ppi là gì

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Producer Price Index

  PPI final demand

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  Core PPI

U.S. Producer Price Index Relative Importance for commodities [1]

  Transportation equipment

  Farm products

A producer price index (PPI) is a price index that measures the average changes in prices received by domestic producers for their output. Formerly known as the "Wholesale Price Index" between 1902 and 1978, this index is made up of over 16,000 establishments providing approximately 64,000 price quotations that the U.S. Bureau of Labor Statistics (BLS) compiles each month to tát represent thousands of different goods and services. [2]

Its importance is being undermined by the steady decline in manufactured goods as a share of spending. [3] When manufacturers face increased production costs ("input costs"), businesses must reconsider their pricing approaches:

  1. Absorbing higher manufacturing costs may maintain customer satisfaction but can impact the company's profitability.
  2. Transferring those costs to tát consumers may boost business profits, but it means customers will face higher prices for the goods and services. [4]

PPI Coverage[edit]

The PPI system encompasses the production of all industries in the sectors involved in manufacturing goods: [5]

  • Mining
  • Manufacturing
  • Agriculture
  • Fishing
  • Forestry
  • Gas
  • Electricity
  • Waste
  • Scrap materials

Imports are excluded, but locally produced goods that are transported between businesses owned by the same corporation are included. Items produced domestically specifically for the military are also included. [6]

PPI Calculation[edit]

The PPI is determined by taking the average weighted prices of goods and services produced in the U.S. for the current month and year, dividing it by the average weighted prices of goods and services produced in the U.S. during a base month and year, and then multiplying the outcome by 100. [7]

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For example, let's say the average weighted prices of goods and services in the U.S. during July 2023 are $120, and the average weighted prices during the base month, January 2022, are $100. The PPI for July 2023 would be calculated as follows:

PPI = (Average Weighted Prices in July 2023 / Average Weighted Prices in January 2022) x 100 PPI = ($120 / $100) x 100 PPI = 120

So, the PPI for July 2023 would be 120.


A number of countries that now report a producer price index previously reported a wholesale price index.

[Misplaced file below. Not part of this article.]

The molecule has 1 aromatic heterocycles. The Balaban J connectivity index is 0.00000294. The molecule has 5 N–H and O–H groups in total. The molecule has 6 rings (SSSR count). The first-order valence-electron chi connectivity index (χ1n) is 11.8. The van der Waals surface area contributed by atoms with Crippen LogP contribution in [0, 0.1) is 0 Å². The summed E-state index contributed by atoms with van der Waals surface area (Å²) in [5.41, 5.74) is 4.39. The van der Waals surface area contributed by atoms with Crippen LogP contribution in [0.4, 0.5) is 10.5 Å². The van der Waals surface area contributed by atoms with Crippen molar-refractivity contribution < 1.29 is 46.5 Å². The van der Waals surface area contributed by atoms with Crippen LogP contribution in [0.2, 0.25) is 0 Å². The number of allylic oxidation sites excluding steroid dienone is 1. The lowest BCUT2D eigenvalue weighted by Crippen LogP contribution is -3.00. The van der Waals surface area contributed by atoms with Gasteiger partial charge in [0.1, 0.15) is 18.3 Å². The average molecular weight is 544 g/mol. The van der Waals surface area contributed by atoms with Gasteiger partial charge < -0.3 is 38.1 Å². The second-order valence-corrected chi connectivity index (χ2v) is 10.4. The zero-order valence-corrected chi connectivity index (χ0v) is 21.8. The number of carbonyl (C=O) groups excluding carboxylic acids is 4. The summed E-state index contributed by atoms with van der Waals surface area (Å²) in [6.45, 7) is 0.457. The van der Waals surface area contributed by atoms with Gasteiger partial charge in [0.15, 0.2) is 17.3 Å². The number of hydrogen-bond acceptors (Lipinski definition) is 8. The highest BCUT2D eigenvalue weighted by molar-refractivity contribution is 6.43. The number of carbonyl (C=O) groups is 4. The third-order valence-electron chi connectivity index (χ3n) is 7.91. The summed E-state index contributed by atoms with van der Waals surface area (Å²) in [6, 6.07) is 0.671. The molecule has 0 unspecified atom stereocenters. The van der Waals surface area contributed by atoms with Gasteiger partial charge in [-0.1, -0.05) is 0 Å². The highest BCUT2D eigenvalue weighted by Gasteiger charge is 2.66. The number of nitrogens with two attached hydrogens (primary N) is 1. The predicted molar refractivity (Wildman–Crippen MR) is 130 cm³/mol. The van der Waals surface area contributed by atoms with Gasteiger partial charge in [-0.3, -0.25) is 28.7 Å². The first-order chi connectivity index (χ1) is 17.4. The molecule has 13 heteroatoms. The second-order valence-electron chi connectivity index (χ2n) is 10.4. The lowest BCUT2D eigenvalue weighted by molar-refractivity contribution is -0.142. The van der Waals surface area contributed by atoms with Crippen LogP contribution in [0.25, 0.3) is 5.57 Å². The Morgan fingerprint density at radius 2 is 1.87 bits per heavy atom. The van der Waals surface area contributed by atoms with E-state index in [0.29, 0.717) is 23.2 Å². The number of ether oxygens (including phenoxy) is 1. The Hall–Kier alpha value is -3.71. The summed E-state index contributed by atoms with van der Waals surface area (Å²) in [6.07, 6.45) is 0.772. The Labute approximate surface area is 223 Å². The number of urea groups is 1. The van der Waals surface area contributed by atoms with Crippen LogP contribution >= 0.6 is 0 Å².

PPIs around the world[edit]

United States[edit]

PPI is a leading indicator, CPI and PCE lag[8]


  Core PPI

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  Core PCE

In the US, the PPI was known as the Wholesale Price Index, or WPI, up to tát 1978. The PPI is one of the oldest continuous systems of statistical data published by the Bureau of Labor Statistics, as well as one of the oldest economic time series compiled by the Federal Government.[9] The origins of the index can be found in an 1891 U.S. Senate resolution authorizing the Senate Committee on Finance to tát investigate the effects of the tariff laws "upon the imports and exports, the growth, development, production, and prices of agricultural and manufactured articles at trang chủ and abroad".[10]


The Indian Wholesale Price Index (WPI) was first published in 1902, and it now uses CPI. PPI is not yet formulated in India.[11][12]

See also[edit]

  • Consumer price index
  • Inflation
  • Substitution
  • 2000s commodities boom
  • 2020s commodities boom


  1. ^ "PPI Tables : U.S. Bureau of Labor Statistics".
  2. ^ "Producer Price Index Home : U.S. Bureau of Labor Statistics". www.bls.gov. Retrieved 2023-07-24.
  3. ^ The Economist, Volume 387, May 31 – June 6, 2009, page 109
  4. ^ "Britannica Money". www.britannica.com. Retrieved 2023-07-24.
  5. ^ Salvucci, Jeremy (2023-06-15). "What Is the Producer Price Index (PPI) & Why Is It Important?". TheStreet. Retrieved 2023-07-24.
  6. ^ "Validation request" (PDF). www.conference-board.org. Retrieved 2023-07-24.
  7. ^ "Producer Price Index Frequently Asked Questions : U.S. Bureau of Labor Statistics". www.bls.gov. Retrieved 2023-07-24.
  8. ^ "What Does the Producer Price Index Tell You?".
  9. ^ "Chapter 14 Producer Prices, Background". BLS Handbook of Methods. Archived from the original on 2010-12-13.
  10. ^ Senate Committee on Finance, Wholesale Prices, Wages, and Transportation, Senate Report No. 1394, "The Aldrich Report," Part I, 52nd Congress, 2d sess., March 3, 1893; and U.S. Department of Labor, Course of Wholesale Prices, 1890–1901, Bulletin No. 39, March 1902, pp. 205–09.
  11. ^ "New WPI series: India moves to tát concept of producer price index to tát better gauge actual price pressure in economy".
  12. ^ "......it would be desirable to tát initiate steps to tát develop a producer price index (PPI) for the country".

External links[edit]

  • IMF PPI manual
  • United States PPI Homepage
  • Get US PPI statistics
  • Historical PPI releases
  • French PPI composition and evolution Archived 2016-06-25 at the Wayback Machine